A step-by-step approach
Then, on the basis of these factors, choose the best solvent for the job.
In vapor degreasing, one key to solvent performance is the volume of work that can be processed – that is, the work capacity of a degreaser. Machine capacity establishes the upper limit of productivity but, in actual practice, the rate of production for any given degreaser depends largely on the boiling point of the solvent. All other things being equal, the lower the boiling point of the solvent, the greater the work throughput.
Boiling Temperature Comparison
Common Solvent Selections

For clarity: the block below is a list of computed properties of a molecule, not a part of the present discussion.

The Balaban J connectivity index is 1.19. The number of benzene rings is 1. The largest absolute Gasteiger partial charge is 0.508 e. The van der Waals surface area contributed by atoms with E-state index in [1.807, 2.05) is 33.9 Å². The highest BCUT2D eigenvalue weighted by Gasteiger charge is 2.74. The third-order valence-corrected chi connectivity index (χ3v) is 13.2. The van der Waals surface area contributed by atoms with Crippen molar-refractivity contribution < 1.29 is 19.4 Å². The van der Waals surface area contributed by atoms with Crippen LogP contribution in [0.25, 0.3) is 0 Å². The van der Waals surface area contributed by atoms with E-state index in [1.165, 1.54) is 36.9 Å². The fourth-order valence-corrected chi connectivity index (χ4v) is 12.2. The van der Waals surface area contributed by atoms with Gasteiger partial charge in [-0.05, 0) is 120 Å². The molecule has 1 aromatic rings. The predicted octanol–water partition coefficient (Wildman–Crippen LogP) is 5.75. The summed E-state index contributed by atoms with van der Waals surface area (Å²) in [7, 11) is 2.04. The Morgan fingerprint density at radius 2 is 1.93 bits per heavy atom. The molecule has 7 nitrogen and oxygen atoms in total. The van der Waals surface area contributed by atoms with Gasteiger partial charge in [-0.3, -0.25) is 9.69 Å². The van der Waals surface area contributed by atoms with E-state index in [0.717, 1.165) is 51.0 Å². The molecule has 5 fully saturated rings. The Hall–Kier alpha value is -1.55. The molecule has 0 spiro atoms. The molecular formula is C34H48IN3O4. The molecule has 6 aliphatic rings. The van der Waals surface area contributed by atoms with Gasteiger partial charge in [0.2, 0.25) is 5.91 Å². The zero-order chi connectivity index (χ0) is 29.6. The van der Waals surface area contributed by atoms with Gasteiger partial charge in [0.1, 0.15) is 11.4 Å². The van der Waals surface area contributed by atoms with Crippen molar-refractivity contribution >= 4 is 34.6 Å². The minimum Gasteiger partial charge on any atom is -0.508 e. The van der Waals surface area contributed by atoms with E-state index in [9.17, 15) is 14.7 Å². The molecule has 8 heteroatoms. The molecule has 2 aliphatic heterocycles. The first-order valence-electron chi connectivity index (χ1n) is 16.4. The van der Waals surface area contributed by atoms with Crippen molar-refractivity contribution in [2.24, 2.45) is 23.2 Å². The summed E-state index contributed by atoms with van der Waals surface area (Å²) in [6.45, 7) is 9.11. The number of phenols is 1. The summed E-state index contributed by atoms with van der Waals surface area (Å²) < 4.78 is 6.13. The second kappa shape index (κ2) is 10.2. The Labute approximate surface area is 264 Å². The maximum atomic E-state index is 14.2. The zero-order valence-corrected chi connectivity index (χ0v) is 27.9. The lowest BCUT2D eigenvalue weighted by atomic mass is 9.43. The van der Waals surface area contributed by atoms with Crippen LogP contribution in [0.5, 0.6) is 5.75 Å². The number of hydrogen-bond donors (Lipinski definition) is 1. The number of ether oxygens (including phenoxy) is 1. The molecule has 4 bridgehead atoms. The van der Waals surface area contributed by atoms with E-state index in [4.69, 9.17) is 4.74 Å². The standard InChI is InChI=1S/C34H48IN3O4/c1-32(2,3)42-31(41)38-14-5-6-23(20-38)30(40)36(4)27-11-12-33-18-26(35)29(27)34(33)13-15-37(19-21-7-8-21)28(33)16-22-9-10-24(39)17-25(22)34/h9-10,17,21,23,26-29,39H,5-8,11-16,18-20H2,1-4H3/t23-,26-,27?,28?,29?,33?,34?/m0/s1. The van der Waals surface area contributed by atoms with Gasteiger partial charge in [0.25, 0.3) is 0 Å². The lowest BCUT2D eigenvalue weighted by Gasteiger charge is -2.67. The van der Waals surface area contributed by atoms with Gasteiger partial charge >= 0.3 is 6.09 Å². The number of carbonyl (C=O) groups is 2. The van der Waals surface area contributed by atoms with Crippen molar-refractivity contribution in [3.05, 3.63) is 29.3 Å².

Methylene chloride, with the lowest boiling point, is well suited to cleaning thermal switches, thermometers, and other temperature-sensitive parts. It also has the highest solvent power, and will remove tough paint residues and hard-to-dissolve resins effectively. Trichloroethylene is the real general purpose solvent for vapor degreasing. It’s also used in specialty applications to strip semicured varnish or paint films, heavy rosins and buffing compounds. Perchloroethylene is excellent for removing high-melt waxes and for cleaning wet parts and light-gauge metal parts.